Three Republicans, two former local officials and an ex-national security advisor comprise the GOP field. Democrats feature two candidates — Chris Deluzo, a former Brennan Institute election law attorney, and Democratic National Committee member and political organizer, Sean Meloy. This is an unusual situation in that we see no sitting elected official running for an open congressional seat that is attainable for both parties.

The other open seat is the downtown Pittsburgh-anchored district of retiring veteran Rep. Mike Doyle (D), who is leaving Congress after serving what will be 14 terms. The new member will come from a Democratic primary battle for a seat, now numbered 12, that rates as D+15. Five Democrats are competing including state Rep. Summer Lee (D-Braddock).

The two challenge campaigns come in eastern Pennsylvania, one in the Allentown-Bethlehem-Easton area, and the other anchored in Scranton/Wilkes-Barre.

Rep. Susan Wild (D-Allentown) defends her politically marginal 7th District that was made more Republican in redistricting. The congresswoman won a second term in 2020 with only a 52-48 percent victory over businesswoman and former Lehigh County Commissioner Lisa Scheller (R). Scheller returns for a re-match and should have little trouble securing the Republican nomination.

The current 7th is rated as EVEN, but the new version gives the Republicans a four point advantage. Dave’s Redistricting App, however, came to a different conclusion from their data research, posting the Democratic aggregate at 50.1 percent as compared to 47.4 percent for the Republicans. This race will be well funded on both sides, and we can expect the contest to carry a toss-up rating all the way through Election Day.

To the north, Rep. Matt Cartwright (D-Moosic/Scranton) must again defend a seat that is one of the most Republican in the country with a Democratic member. He, too, won a 52-48 percent re-election in 2020, this against consultant Jim Bognet (R) who also returns for a re-match.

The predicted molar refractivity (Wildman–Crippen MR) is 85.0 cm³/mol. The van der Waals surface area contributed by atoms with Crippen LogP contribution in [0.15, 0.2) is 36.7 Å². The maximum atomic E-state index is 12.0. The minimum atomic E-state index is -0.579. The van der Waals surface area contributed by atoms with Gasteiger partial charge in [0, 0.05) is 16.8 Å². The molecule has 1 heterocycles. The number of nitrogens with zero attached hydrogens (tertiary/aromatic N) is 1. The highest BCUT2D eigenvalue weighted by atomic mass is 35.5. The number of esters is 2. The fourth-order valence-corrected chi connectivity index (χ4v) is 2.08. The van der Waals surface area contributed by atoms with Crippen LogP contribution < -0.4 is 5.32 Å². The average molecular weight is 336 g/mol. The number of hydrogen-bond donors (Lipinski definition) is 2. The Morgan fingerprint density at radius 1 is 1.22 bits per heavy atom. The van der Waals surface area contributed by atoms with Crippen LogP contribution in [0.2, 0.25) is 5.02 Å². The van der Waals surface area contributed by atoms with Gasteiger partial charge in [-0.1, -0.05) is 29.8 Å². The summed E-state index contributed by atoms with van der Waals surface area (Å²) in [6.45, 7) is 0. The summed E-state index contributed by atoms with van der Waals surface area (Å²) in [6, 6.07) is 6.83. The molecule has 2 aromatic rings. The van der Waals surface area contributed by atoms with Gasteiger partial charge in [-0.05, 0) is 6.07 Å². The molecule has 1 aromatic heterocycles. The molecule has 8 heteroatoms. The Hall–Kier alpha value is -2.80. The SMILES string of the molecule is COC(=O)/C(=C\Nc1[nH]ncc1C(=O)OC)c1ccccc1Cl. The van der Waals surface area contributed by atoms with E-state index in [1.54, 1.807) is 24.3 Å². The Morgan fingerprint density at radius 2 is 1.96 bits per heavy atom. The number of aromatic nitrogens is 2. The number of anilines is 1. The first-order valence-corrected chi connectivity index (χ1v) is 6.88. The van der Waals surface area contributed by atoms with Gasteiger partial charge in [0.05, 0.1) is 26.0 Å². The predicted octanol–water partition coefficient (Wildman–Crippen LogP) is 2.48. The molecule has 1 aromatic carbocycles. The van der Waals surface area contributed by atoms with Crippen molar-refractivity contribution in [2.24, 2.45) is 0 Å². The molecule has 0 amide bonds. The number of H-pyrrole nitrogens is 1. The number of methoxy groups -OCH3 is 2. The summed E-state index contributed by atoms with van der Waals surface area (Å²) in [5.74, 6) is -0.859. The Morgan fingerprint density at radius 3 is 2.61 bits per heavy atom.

The current PA-8 is rated R+9, and the new 8th tallies slightly better (for incumbent Cartwright) at R+8. This is another CD where the Dave’s Redistricting App calculations project a different result. They find the aggregate Democratic percentage at 49.7 percent versus the Republicans’ 47.6 percent. Regardless of the specific voter history numbers, this seat is a must-win for Republicans and one in which both sides will be heavily engaged.

Other incumbents who have credible challengers but are favored for re-election include Reps. Brian Fitzpatrick (R-Levittown) in a 1st CD that carries an EVEN rating, which is a slight improvement over the current D+1 score.

Rep. Madeleine Dean (D-Jenkintown) looks to have potentially significant general election competition but is a heavy favorite in a D+13 new District 4.

Republicans expect former Chester County Chamber of Commerce head Guy Ciarrocchi to win the party nomination, and he is capable of running a strong campaign. Rep. Chrissy Houlahan (D-Devon), however, is clearly favored in a D+9 southeastern Pennsylvania District 6.

Rep. Scott Perry (R-Dillsburg/Harrisburg) won a tough 53-47 percent re-election in 2020, but faces weaker Democratic opposition this year in his slightly stronger 10th CD. The new Harrisburg/York anchored district is rated R+9, a point more GOP friendly than during the last campaign.